As we hang out with Jesus, our actions begin to change and show who we belong to. We begin to do what is right which shows we are righteous even as Christ is righteous. Also, because children of God have the life of God within them, they can’t keep on sinning (verse 9). You know how once you have the Holy Spirit, there are just some things you do that eradicate your peace? Like, you will have no peace till you stop? I think that is what John is talking about here when he says you can’t sin. He is not saying this in the sense that you do not sin (because we know perfection comes when Christ comes) but that it is impossible for you to remain in sin. Conviction won’t allow it. So spent time with God, get to know who He is through His Word and heed the promptings of the Holy Spirit and you will be on track to living in purity just as Jesus lived in purity.
We then come to verse 10 where John transitions from speaking about God’s purity to God’s love.
John tells us that love for our fellow believers is what shows that we are of Christ (verse 14). He even goes as far as to equate hate of a fellow believer to having murderous intent (verse 15). I believe this may be because of the example set by so many characters in the Bible. Joseph’s brothers hated him because of his dreams and his father’s favor on him and almost killed him (but settled into selling him into slavery) (Genesis 37). Esau hated Jacob for stealing his birthright and would have killed the dude were it not for his mother’s intervention (Genesis 27:41-42). And of course, let us not forget Jesus and the multiple times folks tried to annihilate the dude because they did not like what He was saying or doing (John 8; John 10; Luke 4). Hate almost always leads to some murderous intent. To love someone is to want the best for them. Thus, if hate is the opposite of love then to hate someone is to want the worst for them. If Jesus who is the expression of God’s love came that we might have life and the opposite of life is death then the opposite of love will lead to it (John 10:10). But how do we know what love is? Once again, through what we know of God. Jesus modeled it for us by laying His life down for us. So we must do the same for fellow believers. Our knowledge should result in action (verse 17-18).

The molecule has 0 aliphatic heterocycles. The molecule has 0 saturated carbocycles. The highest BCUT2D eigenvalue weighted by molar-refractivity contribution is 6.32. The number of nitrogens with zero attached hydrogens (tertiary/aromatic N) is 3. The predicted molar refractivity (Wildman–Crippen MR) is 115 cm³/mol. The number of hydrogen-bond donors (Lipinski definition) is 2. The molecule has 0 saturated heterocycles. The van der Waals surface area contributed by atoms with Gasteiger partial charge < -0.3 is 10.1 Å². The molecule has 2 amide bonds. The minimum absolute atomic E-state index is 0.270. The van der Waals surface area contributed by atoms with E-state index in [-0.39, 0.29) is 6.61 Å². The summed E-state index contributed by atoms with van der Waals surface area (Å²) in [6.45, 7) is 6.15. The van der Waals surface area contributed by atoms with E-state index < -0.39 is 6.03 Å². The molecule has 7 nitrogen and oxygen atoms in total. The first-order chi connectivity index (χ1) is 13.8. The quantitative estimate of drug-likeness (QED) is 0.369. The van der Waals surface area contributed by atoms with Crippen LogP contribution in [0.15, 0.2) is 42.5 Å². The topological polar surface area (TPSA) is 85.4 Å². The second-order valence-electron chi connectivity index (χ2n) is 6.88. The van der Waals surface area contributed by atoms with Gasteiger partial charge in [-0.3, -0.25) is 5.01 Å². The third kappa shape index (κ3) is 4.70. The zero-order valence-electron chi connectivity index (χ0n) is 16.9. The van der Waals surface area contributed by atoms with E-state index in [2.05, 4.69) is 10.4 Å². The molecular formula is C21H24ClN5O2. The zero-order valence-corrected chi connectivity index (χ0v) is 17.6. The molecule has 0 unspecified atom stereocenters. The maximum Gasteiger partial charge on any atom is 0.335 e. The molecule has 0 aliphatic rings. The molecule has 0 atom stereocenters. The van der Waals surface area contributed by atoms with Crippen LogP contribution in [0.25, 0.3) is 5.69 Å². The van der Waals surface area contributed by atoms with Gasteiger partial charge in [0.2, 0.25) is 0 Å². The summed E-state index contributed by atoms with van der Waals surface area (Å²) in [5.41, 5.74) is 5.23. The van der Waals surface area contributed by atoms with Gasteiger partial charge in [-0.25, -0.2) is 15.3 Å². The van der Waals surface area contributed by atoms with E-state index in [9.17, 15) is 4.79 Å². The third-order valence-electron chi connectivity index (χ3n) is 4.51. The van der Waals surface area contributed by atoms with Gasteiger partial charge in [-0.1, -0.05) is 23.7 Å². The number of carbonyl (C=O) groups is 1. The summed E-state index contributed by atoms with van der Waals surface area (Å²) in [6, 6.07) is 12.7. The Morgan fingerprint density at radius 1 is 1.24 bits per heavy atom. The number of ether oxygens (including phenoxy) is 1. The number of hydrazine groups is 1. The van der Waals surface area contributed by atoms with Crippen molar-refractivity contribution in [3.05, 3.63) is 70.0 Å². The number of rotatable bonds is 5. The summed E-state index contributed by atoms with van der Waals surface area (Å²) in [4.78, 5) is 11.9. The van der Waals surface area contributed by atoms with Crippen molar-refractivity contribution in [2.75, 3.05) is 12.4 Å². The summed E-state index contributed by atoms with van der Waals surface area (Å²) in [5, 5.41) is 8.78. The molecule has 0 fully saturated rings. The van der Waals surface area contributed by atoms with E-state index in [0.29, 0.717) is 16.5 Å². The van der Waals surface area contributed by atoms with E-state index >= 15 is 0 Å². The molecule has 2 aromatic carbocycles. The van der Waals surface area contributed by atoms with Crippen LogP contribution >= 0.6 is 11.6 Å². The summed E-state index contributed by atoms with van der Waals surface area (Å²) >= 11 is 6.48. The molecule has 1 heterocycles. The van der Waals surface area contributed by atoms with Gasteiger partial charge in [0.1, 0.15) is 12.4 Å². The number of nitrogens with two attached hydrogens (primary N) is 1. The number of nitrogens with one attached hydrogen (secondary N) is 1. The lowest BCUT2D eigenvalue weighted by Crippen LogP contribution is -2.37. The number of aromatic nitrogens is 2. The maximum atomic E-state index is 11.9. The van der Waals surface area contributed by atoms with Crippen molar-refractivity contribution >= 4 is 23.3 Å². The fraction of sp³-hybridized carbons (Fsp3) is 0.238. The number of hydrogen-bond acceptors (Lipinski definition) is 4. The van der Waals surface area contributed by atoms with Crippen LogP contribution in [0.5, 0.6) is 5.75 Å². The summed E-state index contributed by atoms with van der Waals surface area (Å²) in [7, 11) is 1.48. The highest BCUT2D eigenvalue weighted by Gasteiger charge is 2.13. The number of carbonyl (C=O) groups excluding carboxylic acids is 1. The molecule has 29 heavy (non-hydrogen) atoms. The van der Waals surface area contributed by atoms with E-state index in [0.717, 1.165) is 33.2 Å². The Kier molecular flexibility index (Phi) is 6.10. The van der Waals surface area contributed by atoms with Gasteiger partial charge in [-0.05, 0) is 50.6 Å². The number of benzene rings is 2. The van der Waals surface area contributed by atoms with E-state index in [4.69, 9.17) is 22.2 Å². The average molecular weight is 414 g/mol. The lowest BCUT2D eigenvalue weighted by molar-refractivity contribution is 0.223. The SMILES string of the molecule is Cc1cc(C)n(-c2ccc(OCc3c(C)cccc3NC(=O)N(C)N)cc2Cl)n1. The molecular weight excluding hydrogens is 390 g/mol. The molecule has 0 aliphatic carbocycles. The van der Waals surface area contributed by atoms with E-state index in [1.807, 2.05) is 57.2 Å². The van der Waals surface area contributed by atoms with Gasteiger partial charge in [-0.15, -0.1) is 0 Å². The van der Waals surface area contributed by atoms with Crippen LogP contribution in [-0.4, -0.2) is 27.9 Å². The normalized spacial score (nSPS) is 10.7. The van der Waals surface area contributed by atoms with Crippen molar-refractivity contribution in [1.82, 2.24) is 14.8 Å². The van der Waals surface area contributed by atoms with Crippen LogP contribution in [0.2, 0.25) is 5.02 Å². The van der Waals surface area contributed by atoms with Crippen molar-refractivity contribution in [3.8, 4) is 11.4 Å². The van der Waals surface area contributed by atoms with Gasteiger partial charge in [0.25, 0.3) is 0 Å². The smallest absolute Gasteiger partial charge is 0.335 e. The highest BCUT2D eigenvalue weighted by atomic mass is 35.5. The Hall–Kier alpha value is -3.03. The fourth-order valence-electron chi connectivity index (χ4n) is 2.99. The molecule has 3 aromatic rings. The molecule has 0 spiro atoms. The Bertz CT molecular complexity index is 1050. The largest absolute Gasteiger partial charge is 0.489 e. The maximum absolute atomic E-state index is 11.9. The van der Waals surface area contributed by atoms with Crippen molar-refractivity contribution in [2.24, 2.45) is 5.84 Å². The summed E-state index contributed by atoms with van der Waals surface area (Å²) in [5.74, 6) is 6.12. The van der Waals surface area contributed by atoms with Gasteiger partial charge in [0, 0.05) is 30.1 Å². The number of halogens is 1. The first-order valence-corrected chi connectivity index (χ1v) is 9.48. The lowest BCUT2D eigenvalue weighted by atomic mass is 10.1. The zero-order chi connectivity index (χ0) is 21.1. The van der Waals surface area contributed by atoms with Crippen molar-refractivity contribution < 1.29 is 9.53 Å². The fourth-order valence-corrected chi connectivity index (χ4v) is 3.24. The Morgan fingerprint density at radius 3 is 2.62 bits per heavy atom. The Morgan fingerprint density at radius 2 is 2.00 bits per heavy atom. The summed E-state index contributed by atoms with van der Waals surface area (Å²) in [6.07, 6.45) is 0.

Our knowledge resulting in action is important because it enables us to stand before God with confidence. Does this mean we get it right all the time? No. How do I know this? Because verse 20 refers to us feeling guilty but resting in the fact that God is greater than our feelings and knows everything. If we were going to be perfect (something verse 2 tells us is only possible once He comes), we would have no need of guilty feelings. Guilt means we fell short somewhere but we can rest in God because He looks beyond the outside to our insides (1 Samuel 16:17). He knows our motivations and intentions. So we fell short but He knows why we fell short e.g. if it was a genuine effort that did not pan out. He knows everything. And the great thing about putting our faith to work and genuinely walking in obedience to what we know (even if we fall short sometimes) is that beyond being able to come before God guilt-free (because He is greater than our feelings) and with confidence, we will receive whatever we ask because we obey Him and do things that please Him.
So to summarize:
1. You may not know the fullness of God but you are responsible for acting on what you know
2. To know God, you need to spend time with Him (especially in the Word). You need to abide in Him.
3. If we know nothing else, John reveals that God is pure (without sin) and God is love. Emulate that. Our emulation is the outward proof of who we belong to.
4. You may not get it right all the time but do your very best. God is able to see your motivations and intentions so do not let guilt get you down when you put in effort but come up short
Let’s try our best to obey what we know. It is all He asks of us 🙂
Stay blessed folks!